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For the last two decades India has not only accepted but actually revelled in being labelled an “emerging market”. India felt pleased and privileged by this tag, which seemed to signify that it had somehow ‘arrived’.
Strangely enough, the country’s sense of pride came not from being an industrial powerhouse, financial centre, or innovation capital. It was perversely derived from being seen as a ‘market’.
The problem is that markets fluctuate and can be a haven for merely temporary investments. As just a ‘market’, India was consigned to remain the chosen destination for everything the rest of the world produced in excess. Therein lay a deep disconnect — consumption can only go hand in hand with production. Surely India could not have hoped to emerge as a global power on the back of being a mere market, one that ran a trade deficit with over 100 countries!
Clearly, India’s self-image needed a re-boot. This rebooting of India’s 1.3 billion aspirations was conducted by the Prime Minister on the 15th of August last year. He did it with characteristic simplicity, by a simple call for “Make in India”. A call he hoped, would catalyse a seismic shift in India’s image of itself.
The world has changed since the Financial Crisis. Economic growth cannot be taken for granted. According to the IMF, global growth will continue to be under four per cent for some years. Even this nominal growth will not come without innovation to increase productivity, enhance quality and cut costs. And importantly, the race to be at the forefront of global innovation has intensified. India’s economy and enterprises must be prepared to face increasing global competition. “Make in India” must therefore attempt pushing Indian industry through global competition into a tsunami of innovation. It must not be misappropriated for primitive protectionism or misunderstood to imply insular industrialisation.
The “Make in India” initiative is at its core a ‘call to arms’ so that we as a country invest in our most precious resource- our demography. In a few years India will have the world’s largest workforce. It perhaps already is the world’s youngest workforce. Why must our youth be productive and innovative in Silicon Valley alone or help create financial instruments in only London and New York? To rectify this, we must build the eco-systems and conditions that can create the most productive, the most innovative army assembled in human memory; a peaceful army of wealth creators for the society and country.
“Make in India” is therefore a rallying cry for “Made by India”. Its purpose is to arm close to quarter of a billion youth, between 15-24 years of age, with the tools to be productive. The rallying cry is also immediate. It is to skill around 500 million workers to innovate, create and add value to the global economy. We have in a limited way shown this can indeed be done. We have shown it in the automotive sector, which has rapidly become the seventh largest in the world. We have shown it in refining and petro chemicals where we use the worst quality raw materials and transform them into top-end products intended for the most discerning markets. We have shown it in telecom, where we are constantly innovating to empower millions through technology — a transformation which will soon touch the lives of a billion telephone subscribers in ways not imagined elsewhere.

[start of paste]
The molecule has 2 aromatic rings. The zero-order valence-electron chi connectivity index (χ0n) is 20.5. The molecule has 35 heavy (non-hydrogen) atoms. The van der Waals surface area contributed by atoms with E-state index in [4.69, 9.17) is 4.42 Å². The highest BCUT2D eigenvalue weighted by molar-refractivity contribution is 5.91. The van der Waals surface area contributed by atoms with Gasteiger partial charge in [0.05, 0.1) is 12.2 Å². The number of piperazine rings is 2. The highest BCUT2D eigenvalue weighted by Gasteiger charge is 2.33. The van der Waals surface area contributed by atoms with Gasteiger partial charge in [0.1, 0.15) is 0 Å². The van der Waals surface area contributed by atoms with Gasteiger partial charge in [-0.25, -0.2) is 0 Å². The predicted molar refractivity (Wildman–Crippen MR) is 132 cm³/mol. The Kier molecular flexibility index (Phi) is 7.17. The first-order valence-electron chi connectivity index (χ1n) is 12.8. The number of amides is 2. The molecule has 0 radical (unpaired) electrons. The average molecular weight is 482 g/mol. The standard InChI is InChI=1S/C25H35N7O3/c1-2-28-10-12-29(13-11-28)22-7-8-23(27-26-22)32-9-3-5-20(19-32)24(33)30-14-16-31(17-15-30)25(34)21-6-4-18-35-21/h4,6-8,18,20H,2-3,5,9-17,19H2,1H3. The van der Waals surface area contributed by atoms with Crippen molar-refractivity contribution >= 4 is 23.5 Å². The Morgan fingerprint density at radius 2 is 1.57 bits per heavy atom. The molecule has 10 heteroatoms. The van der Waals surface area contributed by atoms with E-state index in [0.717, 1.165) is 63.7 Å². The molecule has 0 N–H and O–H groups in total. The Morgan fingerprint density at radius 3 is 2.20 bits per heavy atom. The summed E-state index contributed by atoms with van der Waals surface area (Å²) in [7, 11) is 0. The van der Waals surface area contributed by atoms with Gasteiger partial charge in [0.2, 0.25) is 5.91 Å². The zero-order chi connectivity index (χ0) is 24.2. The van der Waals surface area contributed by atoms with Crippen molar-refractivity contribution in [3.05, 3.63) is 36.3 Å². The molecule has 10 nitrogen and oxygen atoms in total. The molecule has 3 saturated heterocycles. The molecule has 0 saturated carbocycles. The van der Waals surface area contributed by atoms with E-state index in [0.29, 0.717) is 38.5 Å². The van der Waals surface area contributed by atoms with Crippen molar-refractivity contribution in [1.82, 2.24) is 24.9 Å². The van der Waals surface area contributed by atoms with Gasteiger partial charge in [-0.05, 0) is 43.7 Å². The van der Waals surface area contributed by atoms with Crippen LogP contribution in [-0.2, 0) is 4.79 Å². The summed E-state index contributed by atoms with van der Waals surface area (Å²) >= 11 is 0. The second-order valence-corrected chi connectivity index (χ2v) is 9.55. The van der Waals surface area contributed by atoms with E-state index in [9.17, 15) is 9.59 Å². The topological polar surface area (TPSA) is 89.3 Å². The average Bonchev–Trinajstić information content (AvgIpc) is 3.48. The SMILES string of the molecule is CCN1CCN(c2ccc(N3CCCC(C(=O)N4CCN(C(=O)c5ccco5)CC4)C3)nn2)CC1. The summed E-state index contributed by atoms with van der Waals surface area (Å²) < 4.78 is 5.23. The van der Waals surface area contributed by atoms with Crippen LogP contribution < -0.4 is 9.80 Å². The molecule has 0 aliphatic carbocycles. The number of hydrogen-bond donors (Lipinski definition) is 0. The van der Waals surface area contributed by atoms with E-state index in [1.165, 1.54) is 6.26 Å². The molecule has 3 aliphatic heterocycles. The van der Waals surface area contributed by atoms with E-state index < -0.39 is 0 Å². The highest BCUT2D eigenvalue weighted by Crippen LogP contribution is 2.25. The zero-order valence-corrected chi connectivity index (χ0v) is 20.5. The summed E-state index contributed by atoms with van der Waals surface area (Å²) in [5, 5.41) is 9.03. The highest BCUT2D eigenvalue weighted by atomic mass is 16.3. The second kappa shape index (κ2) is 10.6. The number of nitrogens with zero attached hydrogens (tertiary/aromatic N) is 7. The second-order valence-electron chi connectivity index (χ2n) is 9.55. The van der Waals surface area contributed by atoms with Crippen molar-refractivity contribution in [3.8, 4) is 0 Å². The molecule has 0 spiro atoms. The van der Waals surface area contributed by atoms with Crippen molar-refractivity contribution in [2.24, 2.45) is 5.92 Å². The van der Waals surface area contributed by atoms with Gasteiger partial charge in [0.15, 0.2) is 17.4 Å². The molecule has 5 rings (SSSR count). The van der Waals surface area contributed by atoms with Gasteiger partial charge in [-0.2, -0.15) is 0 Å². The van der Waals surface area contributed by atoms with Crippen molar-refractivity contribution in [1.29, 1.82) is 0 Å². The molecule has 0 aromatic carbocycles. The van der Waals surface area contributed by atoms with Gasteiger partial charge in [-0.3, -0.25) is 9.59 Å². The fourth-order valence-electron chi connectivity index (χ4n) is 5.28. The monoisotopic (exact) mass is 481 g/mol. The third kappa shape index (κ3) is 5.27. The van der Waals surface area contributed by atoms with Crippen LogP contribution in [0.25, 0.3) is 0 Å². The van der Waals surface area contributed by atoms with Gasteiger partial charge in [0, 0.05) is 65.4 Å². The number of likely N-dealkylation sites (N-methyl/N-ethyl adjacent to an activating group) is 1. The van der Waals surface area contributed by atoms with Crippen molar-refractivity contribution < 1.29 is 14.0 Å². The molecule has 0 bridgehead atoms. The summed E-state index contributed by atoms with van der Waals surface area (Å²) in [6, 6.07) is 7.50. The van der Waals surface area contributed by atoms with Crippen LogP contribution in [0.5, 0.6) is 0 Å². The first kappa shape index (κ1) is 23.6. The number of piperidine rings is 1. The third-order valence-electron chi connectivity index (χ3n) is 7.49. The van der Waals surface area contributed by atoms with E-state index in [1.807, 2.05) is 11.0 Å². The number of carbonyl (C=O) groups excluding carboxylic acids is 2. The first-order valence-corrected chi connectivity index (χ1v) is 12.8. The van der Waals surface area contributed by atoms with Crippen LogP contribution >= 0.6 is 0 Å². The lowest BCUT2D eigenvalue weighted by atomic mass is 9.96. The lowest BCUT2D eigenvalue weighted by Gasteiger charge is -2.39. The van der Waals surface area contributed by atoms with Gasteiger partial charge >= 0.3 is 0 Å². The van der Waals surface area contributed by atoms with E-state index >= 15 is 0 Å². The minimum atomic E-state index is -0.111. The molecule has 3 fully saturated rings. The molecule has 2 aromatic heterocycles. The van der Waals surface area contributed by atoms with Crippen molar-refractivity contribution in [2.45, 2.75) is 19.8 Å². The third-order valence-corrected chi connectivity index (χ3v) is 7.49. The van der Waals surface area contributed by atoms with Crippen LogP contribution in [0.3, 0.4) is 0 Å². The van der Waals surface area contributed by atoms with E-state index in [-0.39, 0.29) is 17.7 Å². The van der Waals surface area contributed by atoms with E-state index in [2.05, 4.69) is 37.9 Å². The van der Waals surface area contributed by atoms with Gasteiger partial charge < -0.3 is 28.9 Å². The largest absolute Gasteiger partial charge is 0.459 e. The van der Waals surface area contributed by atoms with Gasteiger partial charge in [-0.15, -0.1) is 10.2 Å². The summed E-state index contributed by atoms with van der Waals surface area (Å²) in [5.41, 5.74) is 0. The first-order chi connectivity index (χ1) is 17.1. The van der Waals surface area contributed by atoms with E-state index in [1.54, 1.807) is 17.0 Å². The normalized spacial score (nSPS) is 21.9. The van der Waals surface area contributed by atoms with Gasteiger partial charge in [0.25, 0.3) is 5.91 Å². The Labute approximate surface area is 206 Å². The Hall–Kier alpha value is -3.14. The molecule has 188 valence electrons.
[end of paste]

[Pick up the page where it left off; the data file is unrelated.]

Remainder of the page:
But in all these areas we have shown it as an exception—an exception that only proves the rule. What has been the rule for India? The rule for India so far has been Jugaad. “Make in India” is not Jugaad. Moving beyond frugal innovation, it means delivering value to the consumer at the bottom of the pyramid, the 800 million or so who live at less than two dollars a day. The bottom of the pyramid also needs value, and it increasingly demands value—not just in manufactured products but in services, in transportation and in financial services. They demand the same value that high net worth consumers of the Atlantic countries demand of their manufacturers and service providers. “Make in India” is a proposition to “Make for this India.” And what is made for this India is relevant to many communities in Africa, Asia and elsewhere too.
Simultaneously, the “Digital India” initiative offers unforeseen opportunities to small producers, farmers, artisans and solution providers. It has the potential to ensure that we find an Indian fingerprint in every mosaic, a little bit of India in everything produced and consumed globally. It offers India the opportunity to leapfrog generations of industrial evolution and become part of global value chains. It offers the chance to make the informal sector—employing more than 90 per cent of the workforce—as productive as the formal sector. There is an unprecedented opportunity to integrate with the global market place, virtually. The “Digital India” initiative can transform “Make in India” to “Make with India.”
The “Digital India” initiative is complemented by the Prime Minister’s Jan Dhan Yojana, which has far greater power than any similar initiative to transform the lives of the excluded. Fifteen million bank accounts were opened in one day, and potential remains immense. Jan Dhan Yojana can be a basis for providing access to rural credit, crop insurance, loans to scale MSMEs, and for families and individuals to respond to special events and calamities. Financial inclusion is the building block for unleashing the creative capabilities of this country.
When these three initiatives can be synchronised and skilling the workforce made central to each of them, the prospect for India becomes truly transformational. It becomes a promise that it is now “Time to Make India.”
The writer is vice presdent, Observer Research Foundation. His Twitter handle is @samirsaran